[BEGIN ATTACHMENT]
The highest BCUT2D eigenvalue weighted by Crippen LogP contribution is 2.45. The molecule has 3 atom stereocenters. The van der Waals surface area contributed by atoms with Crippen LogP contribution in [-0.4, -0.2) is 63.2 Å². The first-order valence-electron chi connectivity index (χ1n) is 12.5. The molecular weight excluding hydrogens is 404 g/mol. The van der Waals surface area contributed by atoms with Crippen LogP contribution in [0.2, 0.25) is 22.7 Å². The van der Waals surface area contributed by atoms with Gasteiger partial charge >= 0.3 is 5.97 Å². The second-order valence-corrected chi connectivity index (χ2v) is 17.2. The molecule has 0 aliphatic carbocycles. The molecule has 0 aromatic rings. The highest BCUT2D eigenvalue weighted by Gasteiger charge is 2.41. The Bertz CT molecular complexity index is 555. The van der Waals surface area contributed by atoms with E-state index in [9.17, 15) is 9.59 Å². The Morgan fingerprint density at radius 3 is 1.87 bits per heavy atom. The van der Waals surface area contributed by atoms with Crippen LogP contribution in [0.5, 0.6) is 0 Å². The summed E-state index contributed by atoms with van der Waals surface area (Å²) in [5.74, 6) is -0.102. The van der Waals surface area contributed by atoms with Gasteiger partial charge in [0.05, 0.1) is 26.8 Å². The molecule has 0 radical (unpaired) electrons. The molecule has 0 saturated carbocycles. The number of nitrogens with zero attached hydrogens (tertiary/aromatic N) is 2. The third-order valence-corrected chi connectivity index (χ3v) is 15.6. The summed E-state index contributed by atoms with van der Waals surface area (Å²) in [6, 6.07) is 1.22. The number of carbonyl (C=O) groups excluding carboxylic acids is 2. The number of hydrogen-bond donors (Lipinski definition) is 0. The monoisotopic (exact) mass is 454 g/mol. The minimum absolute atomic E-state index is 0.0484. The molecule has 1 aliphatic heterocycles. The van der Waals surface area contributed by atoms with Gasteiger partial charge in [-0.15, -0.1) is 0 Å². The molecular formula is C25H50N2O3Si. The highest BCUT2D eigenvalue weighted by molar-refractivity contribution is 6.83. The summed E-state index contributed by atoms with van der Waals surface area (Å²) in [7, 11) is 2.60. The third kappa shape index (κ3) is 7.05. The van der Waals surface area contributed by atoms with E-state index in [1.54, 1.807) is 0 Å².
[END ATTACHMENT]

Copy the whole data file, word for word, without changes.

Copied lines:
The highest BCUT2D eigenvalue weighted by Crippen LogP contribution is 2.45. The molecule has 3 atom stereocenters. The van der Waals surface area contributed by atoms with Crippen LogP contribution in [-0.4, -0.2) is 63.2 Å². The first-order valence-electron chi connectivity index (χ1n) is 12.5. The molecular weight excluding hydrogens is 404 g/mol. The van der Waals surface area contributed by atoms with Crippen LogP contribution in [0.2, 0.25) is 22.7 Å². The van der Waals surface area contributed by atoms with Gasteiger partial charge >= 0.3 is 5.97 Å². The second-order valence-corrected chi connectivity index (χ2v) is 17.2. The molecule has 0 aliphatic carbocycles. The molecule has 0 aromatic rings. The highest BCUT2D eigenvalue weighted by Gasteiger charge is 2.41. The Bertz CT molecular complexity index is 555. The van der Waals surface area contributed by atoms with E-state index in [9.17, 15) is 9.59 Å². The Morgan fingerprint density at radius 3 is 1.87 bits per heavy atom. The van der Waals surface area contributed by atoms with Crippen LogP contribution in [0.5, 0.6) is 0 Å². The summed E-state index contributed by atoms with van der Waals surface area (Å²) in [5.74, 6) is -0.102. The van der Waals surface area contributed by atoms with Gasteiger partial charge in [0.05, 0.1) is 26.8 Å². The molecule has 0 radical (unpaired) electrons. The molecule has 0 saturated carbocycles. The number of nitrogens with zero attached hydrogens (tertiary/aromatic N) is 2. The third-order valence-corrected chi connectivity index (χ3v) is 15.6. The summed E-state index contributed by atoms with van der Waals surface area (Å²) in [6, 6.07) is 1.22. The number of carbonyl (C=O) groups excluding carboxylic acids is 2. The number of hydrogen-bond donors (Lipinski definition) is 0. The monoisotopic (exact) mass is 454 g/mol. The minimum absolute atomic E-state index is 0.0484. The molecule has 1 aliphatic heterocycles. The van der Waals surface area contributed by atoms with Gasteiger partial charge in [-0.15, -0.1) is 0 Å². The molecular formula is C25H50N2O3Si. The highest BCUT2D eigenvalue weighted by molar-refractivity contribution is 6.83. The summed E-state index contributed by atoms with van der Waals surface area (Å²) in [7, 11) is 2.60. The third kappa shape index (κ3) is 7.05. The van der Waals surface area contributed by atoms with E-state index in [1.54, 1.807) is 0 Å².